Column: Beth Shemesh’s golden “tumors”


The city of Beth Shemesh, Israel, 19 miles west of Jerusalem, was an important Israelite town during the period of the biblical judges. Originally named for the Canaanite sun goddess and lying at the border between Israelite and Philistine territories, it figured in the history of the Ark of the Covenant.

According to 1 Samuel, just before the time of King David, Israelite soldiers took the Ark of the Covenant, holding the stone tablets containing the Ten Commandments, into battle against the Philistines, hoping its presence would bring them victory. The plan failed. The Philistines killed 30,000 Israelites and captured the Ark, which they took to Ashdod and displayed in the temple to Dagon, their national god. That turned out to be a bad idea. The statue of Dagon soon toppled and broke. More important, the Philistines began suffering from hemorrhoids, sometimes euphemistically called “tumors,” and were overrun by mice. To rid themselves of these plagues, which they attributed to the wrath of Yahweh, the God of the Israelites, the Philistines put the Ark on a cart yoked to two milk cows. To appease Yahweh, they also placed on the cart five golden representations of their hemorrhoids and five gold mice and then sent the cows away. When the cows crossed the border into Beth Shemesh, the townspeople joyously accepted the Ark and the golden offerings. Using wood from the cart, they sacrificed the cows in a burnt offering of thanks to Yahweh. Unfortunately, when many of the men of Beth Shemesh peered into the Ark, Yahweh struck them dead.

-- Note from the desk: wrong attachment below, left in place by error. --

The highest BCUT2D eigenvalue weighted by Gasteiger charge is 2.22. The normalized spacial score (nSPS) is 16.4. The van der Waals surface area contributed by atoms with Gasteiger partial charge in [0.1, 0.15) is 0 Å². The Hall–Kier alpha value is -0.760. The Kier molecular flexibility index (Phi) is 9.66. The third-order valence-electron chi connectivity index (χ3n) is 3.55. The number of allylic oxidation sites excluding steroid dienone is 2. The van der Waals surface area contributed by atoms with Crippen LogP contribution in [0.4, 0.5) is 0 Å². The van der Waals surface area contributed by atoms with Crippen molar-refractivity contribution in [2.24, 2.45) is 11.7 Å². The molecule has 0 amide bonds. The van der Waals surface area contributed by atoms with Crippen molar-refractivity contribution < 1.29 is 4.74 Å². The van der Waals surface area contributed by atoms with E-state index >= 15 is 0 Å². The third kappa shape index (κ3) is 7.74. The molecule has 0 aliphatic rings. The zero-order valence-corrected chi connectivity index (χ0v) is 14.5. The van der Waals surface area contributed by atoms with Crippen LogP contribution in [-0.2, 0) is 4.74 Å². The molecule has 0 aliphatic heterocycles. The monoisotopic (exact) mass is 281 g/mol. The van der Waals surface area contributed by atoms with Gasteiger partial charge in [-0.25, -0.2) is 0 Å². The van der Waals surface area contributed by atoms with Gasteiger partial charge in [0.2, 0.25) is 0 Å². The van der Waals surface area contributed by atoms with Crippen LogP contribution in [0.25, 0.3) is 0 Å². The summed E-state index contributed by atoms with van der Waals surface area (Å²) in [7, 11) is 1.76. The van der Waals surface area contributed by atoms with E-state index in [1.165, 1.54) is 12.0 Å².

The excavated ruins of the biblical town of Beth Shemesh, including an impressive underground reservoir holding 60,000 gallons of water, lie just outside the modern city, which has a population of about 115,000. What became of the golden hemorrhoids is not known.

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